The London Story
When we took over this historic house, it was clear to us that the interior design had to be something special. Something genuine. No chipboard with veneer, no fake vintage. We wanted wood. Real wood. Ideally oak. Old oak. A material that has personality and history. Like the house itself.
This decision certainly didn’t make life easy for our carpenters. But we are all more than happy with the result and, even more importantly in England, we’ve all gained a few anecdotes along the way. Did you know that there are actually people whose job it is to look for wood? Old wood. You can’t just get old oak out of the forest. This material can only be obtained second hand, and the more you need, the more difficult it is to find. For the interior design of our reception, the lobby, the breakfast area, the guest kitchen, the chill out areas in the basement and the bar we needed a huge amount of this material. Our wood scout found it for us.
Today, if you sit at the bar of wombat’s CITY HOSTEL London, you’ll be setting your ale down on wood that’s over 500 years old. Wood previously found in ships and churches. A wonderful bit of bridge-building to the history of the house. After all, the house was opened in 1863, burnt down a year later and opened again as a hostel for seamen in 1965. It served as a hostel for the thousands of sailors in the British Merchant Navy who berthed with their ships in the docks and sought a place to stay.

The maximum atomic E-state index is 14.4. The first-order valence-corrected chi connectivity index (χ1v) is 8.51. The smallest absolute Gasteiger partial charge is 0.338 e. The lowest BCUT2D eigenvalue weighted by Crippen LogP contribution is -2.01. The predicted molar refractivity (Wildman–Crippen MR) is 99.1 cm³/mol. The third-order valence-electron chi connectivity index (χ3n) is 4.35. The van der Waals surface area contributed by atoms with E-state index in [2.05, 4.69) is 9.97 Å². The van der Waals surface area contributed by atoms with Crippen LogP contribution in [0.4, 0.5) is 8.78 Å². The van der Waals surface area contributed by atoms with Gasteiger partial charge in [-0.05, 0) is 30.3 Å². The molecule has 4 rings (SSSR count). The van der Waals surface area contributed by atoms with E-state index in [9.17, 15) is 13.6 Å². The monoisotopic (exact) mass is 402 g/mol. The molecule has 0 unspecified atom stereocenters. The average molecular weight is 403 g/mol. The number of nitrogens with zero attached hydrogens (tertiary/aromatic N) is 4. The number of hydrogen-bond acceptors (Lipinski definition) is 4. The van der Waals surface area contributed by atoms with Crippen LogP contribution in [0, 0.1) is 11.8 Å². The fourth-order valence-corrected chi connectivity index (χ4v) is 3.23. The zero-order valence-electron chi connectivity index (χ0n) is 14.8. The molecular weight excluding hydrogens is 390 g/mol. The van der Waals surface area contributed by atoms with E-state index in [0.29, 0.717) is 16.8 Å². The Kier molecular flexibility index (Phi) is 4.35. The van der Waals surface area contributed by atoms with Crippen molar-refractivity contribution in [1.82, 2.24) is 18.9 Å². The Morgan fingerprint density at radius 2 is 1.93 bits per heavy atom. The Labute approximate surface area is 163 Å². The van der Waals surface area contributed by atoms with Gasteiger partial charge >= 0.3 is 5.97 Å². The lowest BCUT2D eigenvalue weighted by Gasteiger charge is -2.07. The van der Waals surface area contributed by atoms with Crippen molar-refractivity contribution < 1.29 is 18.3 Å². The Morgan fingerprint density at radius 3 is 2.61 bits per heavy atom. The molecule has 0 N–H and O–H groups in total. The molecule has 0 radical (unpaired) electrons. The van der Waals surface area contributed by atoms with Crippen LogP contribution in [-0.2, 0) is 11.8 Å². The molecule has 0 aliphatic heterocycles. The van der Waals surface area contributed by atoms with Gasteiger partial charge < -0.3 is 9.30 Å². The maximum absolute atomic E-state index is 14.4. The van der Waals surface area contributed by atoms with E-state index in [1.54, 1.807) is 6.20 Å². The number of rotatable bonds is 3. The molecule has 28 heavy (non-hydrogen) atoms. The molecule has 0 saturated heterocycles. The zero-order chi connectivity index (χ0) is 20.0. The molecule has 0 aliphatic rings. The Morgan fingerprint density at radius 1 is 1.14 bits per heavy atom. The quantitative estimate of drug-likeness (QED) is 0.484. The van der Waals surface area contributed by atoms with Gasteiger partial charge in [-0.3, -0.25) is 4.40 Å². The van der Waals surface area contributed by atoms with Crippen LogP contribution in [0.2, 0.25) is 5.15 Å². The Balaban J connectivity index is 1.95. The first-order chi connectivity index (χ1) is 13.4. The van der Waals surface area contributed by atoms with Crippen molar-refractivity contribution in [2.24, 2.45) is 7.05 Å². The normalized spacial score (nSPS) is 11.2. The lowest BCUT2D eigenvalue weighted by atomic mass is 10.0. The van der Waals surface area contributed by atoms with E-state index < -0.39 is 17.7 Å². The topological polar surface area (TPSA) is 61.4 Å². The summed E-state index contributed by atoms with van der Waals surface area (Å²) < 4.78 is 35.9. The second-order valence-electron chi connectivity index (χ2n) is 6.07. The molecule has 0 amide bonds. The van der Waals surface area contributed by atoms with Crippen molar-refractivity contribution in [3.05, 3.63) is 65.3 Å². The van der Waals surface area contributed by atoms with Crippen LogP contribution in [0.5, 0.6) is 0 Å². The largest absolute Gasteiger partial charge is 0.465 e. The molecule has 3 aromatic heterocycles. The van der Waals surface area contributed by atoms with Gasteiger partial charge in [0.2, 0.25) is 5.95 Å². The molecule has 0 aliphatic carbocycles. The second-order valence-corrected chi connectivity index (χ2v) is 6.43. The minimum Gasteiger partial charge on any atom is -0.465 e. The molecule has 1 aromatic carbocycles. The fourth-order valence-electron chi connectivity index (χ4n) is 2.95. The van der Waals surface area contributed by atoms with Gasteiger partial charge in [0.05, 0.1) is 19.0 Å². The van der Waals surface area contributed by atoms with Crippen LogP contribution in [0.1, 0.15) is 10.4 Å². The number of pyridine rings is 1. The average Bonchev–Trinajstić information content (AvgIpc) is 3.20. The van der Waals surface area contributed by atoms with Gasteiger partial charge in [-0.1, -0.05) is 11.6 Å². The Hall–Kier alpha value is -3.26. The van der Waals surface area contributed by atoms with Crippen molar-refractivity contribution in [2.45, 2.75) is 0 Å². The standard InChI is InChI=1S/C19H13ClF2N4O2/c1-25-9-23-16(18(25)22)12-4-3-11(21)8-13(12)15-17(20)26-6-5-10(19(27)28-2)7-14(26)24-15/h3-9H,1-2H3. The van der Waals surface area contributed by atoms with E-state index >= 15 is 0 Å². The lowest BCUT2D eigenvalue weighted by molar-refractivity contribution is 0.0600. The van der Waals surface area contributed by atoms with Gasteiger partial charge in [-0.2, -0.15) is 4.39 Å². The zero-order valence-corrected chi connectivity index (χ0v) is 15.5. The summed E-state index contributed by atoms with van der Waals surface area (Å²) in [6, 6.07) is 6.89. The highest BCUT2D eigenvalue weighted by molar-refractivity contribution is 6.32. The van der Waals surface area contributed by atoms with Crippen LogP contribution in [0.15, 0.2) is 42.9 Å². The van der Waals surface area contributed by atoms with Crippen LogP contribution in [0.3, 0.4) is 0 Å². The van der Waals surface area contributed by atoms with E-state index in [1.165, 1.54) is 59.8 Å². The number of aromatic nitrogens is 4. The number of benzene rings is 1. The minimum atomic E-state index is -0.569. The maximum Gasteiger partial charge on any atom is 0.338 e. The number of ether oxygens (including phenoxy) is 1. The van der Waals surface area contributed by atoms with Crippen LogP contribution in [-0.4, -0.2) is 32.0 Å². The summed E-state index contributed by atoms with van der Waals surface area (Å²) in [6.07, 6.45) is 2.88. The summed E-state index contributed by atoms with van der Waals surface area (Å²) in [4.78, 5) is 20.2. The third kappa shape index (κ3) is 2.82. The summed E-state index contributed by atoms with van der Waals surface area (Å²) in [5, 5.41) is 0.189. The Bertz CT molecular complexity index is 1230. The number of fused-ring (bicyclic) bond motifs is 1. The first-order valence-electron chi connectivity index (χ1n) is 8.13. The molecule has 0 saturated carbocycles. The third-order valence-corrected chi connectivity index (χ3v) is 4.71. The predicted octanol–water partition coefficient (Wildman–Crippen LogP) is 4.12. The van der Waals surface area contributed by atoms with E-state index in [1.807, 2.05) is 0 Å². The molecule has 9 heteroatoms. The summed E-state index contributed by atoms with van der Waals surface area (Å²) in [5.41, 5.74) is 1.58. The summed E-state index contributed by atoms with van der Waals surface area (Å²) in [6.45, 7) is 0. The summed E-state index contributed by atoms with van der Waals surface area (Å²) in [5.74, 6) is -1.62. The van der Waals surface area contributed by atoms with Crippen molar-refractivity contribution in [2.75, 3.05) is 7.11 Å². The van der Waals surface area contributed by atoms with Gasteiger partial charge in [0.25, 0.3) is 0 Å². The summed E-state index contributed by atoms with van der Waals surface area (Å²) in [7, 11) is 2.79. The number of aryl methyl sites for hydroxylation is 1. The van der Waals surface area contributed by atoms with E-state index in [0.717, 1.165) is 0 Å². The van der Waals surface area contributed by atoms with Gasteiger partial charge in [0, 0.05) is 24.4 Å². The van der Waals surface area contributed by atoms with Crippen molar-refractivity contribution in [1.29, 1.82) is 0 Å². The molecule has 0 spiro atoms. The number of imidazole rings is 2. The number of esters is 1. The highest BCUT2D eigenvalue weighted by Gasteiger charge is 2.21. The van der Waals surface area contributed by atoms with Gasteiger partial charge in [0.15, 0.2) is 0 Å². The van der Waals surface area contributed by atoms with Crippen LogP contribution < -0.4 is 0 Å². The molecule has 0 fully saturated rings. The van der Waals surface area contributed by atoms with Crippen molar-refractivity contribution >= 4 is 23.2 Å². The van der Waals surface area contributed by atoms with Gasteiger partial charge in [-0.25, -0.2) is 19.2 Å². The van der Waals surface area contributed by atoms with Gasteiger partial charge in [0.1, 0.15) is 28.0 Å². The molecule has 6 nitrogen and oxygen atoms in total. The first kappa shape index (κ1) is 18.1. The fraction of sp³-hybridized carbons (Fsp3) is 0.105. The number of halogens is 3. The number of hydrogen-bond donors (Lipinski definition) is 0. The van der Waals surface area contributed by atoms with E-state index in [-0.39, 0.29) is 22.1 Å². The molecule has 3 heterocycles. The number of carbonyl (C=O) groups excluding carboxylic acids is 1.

The neighbouring St Peter’s Church also had a link to hostel, as the priests used to help out as receptionists and bouncers. When we looked up the history of that place, we found several mentions of a Father John. A scottish priest who was famous for kicking out misbehaving guests. Literally. Apparently he kicked them so hard, the would smash against the building on the other side of Dock Street.
Today the church is a day care centre, luxury apartments have been built on the former docks and guests at the hostel eat, drink and relax on wood that once travelled the ocean as a ship. The hostel is still a hostel after 150 years, but we don’t get too many sailors checking in with us these days.